Some patients may require external beam radiation therapy (treatment delivered from outside the body). External beam radiation therapy treats a larger area in the pelvis that includes where the tumour was growing, and the surrounding lymph nodes. It involves daily attendance at the treatment centre, five days per week, usually for 5 weeks. Treatment takes around 10-15 minutes. The treatment team will see the patient regularly.

      Chemotherapy is sometimes given with the external radiation treatment which helps the radiation work better. Sometimes a few cycles of full dose chemotherapy may be given following completion of radiation therapy. The treatment team will discuss what is best for the individual woman based on the patient and the cancer.

      Where surgery is not able to be performed (for example, if the patient is not fit enough to have an anaesthetic), radiation therapy may be given to treat the uterine cancer. This is called ‘primary’ radiation therapy for uterine cancer and usually involves both external beam radiation therapy and brachytherapy.

      Sometimes, cancer can come back after surgery. If the cancer is still localised, radiation therapy is an effective treatment that may be curative. Treatment usually involves external beam radiation therapy and brachytherapy. Chemotherapy may be used as well.

      In cases where the cancer is advanced and not operable, radiation therapy alone can be used to treat the tumour to stop bleeding.

    • How effective is Radiation Therapy for Uterine Cancer?

      Brachytherapy is effective in reducing the risk of recurrence at the top of the vagina with very few side-effects.

      External beam radiation therapy (with or without brachytherapy) is effective in reducing the chances of the cancer coming back in the pelvis area following surgery.
      In primary radiation therapy for uterine cancer (where the patient is unable to have a hysterectomy for various reasons), the use of brachytherapy in addition to external beam radiation therapy enables the delivery of a higher dose of radiation therapy to the targeted area. This treatment can provide long term pelvic control depending on the pathology but would not be considered a cure.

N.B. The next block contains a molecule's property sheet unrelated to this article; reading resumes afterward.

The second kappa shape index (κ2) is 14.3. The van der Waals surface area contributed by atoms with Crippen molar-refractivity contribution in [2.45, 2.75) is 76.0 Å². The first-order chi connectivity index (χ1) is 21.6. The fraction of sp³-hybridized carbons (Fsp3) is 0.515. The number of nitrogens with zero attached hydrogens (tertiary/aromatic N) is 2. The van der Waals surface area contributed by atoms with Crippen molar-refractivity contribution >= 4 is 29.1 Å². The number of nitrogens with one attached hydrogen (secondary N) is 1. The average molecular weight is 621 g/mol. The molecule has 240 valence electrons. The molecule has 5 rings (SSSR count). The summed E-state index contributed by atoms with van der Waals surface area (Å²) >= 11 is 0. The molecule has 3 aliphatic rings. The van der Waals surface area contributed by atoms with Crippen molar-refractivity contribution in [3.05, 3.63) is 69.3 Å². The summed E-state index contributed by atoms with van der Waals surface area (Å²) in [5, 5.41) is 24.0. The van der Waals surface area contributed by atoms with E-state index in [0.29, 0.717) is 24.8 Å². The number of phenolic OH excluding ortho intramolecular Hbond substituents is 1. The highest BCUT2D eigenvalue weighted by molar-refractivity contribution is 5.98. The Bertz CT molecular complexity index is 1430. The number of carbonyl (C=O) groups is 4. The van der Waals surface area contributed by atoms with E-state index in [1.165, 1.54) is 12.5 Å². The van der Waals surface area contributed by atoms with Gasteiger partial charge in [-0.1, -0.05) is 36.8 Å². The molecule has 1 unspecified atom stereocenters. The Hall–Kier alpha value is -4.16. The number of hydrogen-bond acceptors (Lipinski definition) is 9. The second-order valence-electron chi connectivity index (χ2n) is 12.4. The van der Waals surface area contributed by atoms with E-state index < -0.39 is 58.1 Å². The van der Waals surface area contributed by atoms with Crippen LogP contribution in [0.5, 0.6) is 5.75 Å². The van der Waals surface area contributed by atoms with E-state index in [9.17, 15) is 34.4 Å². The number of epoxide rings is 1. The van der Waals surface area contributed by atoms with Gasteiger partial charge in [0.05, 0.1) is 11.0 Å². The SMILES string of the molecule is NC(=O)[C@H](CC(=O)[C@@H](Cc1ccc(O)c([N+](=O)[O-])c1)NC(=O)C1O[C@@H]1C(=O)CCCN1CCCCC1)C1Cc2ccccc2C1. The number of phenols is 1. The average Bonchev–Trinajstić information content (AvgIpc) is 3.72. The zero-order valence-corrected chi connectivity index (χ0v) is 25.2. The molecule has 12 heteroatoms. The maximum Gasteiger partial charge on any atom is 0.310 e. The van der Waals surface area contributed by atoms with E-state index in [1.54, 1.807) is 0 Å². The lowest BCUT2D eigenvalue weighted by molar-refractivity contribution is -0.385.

• What Are the Side Effects of Radiation Therapy?

      Side effects of vaginal vault brachytherapy is discussed in detail in the Brachytherapy for uterine cancer section

      Common early side effects during External Beam Radiation Therapy (EBRT)

      • Fatigue
      • Urinary irritation – frequency, urgency, discomfort and possible blood in the urine
      • Diarrhoea and large bowel irritation (discomfort with bowel movements and possible bleeding)
      • Small bowel irritation – Nausea, vomiting and general abdominal discomfort
      • Skin irritation and possible pubic hair loss
      • Vaginal irritation

      These side effects occur to some degree in most people and can be managed during treatment when you are seen by the treating team.

      Late side effects following External Beam Radiation Therapy (EBRT)

      Note that severe late complications are rare.

      • Bowel changes – Ongoing changes in bowel habits experienced in the form of diarrhoea, certain food intolerances, pain with bowel movement, passage of mucous or blood, constipation
      • Urinary irritation – most times the bladder effects improve however some people can have ongoing irritation with frequency, burning and urgency. Some people can also develop urinary incontinence, but this is not very common
      • Vaginal changes – scarring with dry shortened vagina
      • Small bowel obstruction –Some people can develop bowel obstruction and have abdominal pain, nausea and vomiting with changes in their bowel from constipation to watery diarrhoea or a complete blockage. This is rare but if it occurs requires immediate medical attention
      • Lymphoedema – swelling of the legs, mild cases commonly but if you have had the lymph glands removed at surgery and have pelvic radiation your risk of this increases
      • Pelvic fractures
      • Second cancer – rare

      Many women, not surprisingly, feel very emotional during treatment of uterine cancer. All centres have psychological services available to support women going through the diagnosis and treatment of cancer of the uterus.

How Do I Enquire About Radiation Therapy With My Healthcare Professional?

The best person to discuss radiation therapy for bladder cancer is a radiation oncologist. You can ask your Surgeon or General Practitioner for a referral to a Radiation Oncologist for a discussion about whether radiation therapy is a suitable treatment option for you.

Visit ‘For GPs and other Health Professionals’ and ‘Talking to your doctor’ sections for further information.

Find your closest radiation oncology Treatment Centre

Page last updated: 11/09/2020